Emergency Braking – Facts vs Myths
There is a lot of misunderstanding surrounding correct emergency braking technique. Perhaps it’s the fact that most riders are tentative with the front brake due to the obvious risk of locking the front wheel. Certainly that’s the body language we see before our emergency braking drills at motoDNA. However, empowered and confident riders emerge post drill after mastering proficient emergency braking.
Fact: Only 15% of Level 1 students can perform an effective emergency stop before completing a motoDNA training course.
Some understanding of bike balance is useful for good riding performance including emergency braking. Consider that weight distribution between front and rear tyres is constantly changing as you corner, accelerate and brake. When you apply the front brake, the bike pitches forward (see diagram below) applying vertical load to the front tyre. When you release the brakes, weight comes off the front tyre and starts transferring to the rear, increasing as you throttle on.
The key is to load the tyre progressively to build pressure on the contact patch. This progressiveness should apply to your braking, acceleration and cornering. Problems arise when a rider overloads the tyre by grabbing the brake, or throttle, rather than applying the input smoothly and gradually.
The main contributor to grip is the weight or load on each tire. The ratio between the maximum possible grip and the vertical load is called the co-efficient of friction. Try sliding an eraser lightly across your kitchen table. Now try the same thing pushing down hard on the eraser. Notice the increase in grip with the extra vertical force?
The same logic applies when you use the front brake on a motorcycle. The bike pitches forward transferring weight onto the front wheel, increasing front tire grip, more so with sports bikes, tall with short wheelbase compared to cruisers, which are long and low. Also to consider is the significant grip increase experienced as the front tire contact patch pressure multiplies due to the load transfer when braking.
To understand, simply push your tire with your hand and see how it flattens out. This is happening between the tire and the road as weight transfers to the front tire increasing the contact patch and grip as you brake. Also, as the brake is applied, torque is transferred through the wheel to the tire contact patch, which creates a horizontal force at the road surface. The road pushes back on the tire and equally the tire pushes forward on the road. You can thank Newton for this mechanical grip; as for each force there is an equal and opposing force.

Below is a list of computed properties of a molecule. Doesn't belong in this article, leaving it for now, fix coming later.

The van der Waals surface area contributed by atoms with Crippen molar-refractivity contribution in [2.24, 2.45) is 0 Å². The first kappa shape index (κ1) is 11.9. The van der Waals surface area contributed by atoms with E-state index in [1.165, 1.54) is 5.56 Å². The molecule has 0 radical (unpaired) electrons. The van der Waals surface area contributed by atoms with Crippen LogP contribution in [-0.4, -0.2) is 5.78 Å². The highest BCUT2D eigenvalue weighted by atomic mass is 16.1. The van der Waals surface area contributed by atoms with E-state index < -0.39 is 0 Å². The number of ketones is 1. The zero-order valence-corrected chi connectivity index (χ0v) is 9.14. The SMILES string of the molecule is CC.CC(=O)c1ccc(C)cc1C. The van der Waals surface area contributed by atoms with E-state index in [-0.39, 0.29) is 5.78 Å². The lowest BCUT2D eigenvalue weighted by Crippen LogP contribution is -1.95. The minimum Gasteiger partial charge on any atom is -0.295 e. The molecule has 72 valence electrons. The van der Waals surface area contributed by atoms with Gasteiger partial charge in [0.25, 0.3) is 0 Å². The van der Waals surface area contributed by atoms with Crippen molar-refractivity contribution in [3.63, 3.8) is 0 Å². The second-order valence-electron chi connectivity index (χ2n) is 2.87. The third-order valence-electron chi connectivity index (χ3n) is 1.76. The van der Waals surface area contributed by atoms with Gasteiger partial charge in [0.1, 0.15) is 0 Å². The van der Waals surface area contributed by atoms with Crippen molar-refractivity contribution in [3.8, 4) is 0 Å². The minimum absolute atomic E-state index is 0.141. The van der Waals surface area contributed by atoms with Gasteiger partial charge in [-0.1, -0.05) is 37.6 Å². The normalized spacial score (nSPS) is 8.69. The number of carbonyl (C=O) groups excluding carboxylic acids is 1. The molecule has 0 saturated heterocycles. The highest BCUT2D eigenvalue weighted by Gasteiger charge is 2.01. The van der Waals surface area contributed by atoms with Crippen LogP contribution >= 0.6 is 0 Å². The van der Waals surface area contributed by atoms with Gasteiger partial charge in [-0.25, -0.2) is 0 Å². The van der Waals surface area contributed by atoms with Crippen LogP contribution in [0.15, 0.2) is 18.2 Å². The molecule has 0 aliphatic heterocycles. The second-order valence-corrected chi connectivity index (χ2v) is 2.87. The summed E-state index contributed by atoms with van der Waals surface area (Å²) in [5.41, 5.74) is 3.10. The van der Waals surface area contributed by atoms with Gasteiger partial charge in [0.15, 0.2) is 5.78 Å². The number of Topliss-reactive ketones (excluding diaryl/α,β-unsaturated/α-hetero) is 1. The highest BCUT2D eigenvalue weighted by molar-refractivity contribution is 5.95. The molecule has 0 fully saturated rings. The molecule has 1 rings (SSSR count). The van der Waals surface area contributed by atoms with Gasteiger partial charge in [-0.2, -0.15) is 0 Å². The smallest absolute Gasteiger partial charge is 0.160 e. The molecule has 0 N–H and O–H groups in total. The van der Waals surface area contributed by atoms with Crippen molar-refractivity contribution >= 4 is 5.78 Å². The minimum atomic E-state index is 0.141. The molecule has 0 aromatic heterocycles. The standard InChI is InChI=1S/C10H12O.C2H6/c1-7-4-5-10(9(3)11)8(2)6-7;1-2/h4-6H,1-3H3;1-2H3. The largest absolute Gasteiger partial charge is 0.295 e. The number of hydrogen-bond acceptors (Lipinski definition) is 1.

Nothing will slow you down faster than the front brake. Have a look at the photo below showing a motoDNA student executing an emergency stop. How much is engine braking or the rear brake contributing to slowing down the bike?
Even if the rear tire is on the ground, there will be very little load on that tire as most of the weight has transferred to the front. Excessive engine braking or rear brake is most likely to lock the rear.
The rear brake contributes little braking power on most bikes (except long and low cruisers) has less feel than the front brake and is normally reserved for mid corner fine adjustments or to stabilise the bike.
The rear brake is also likely to lock up in an emergency stop adding another problem of trying to control a skidding rear wheel. Ask yourself why bother with the rear brake if it’s easy to lock up and contributes little braking performance?
Fact: 20% of motoDNA students lock the rear brake during their first emergency braking practice drill.
If the rider has not throttled off during emergency braking, the bike will still drive forward against the brakes reducing the braking effectiveness.
Fact: 15% of motoDNA students still have some level of throttle on during their first emergency braking practice drill. In a real emergency this throttle % is likely to rise.
Even worse, the bike will pitch less, which means less vertical load on the front tyre reducing the available grip. At motoDNA we teach students to pull the clutch in immediately when they apply the front brake, which negates this common issue.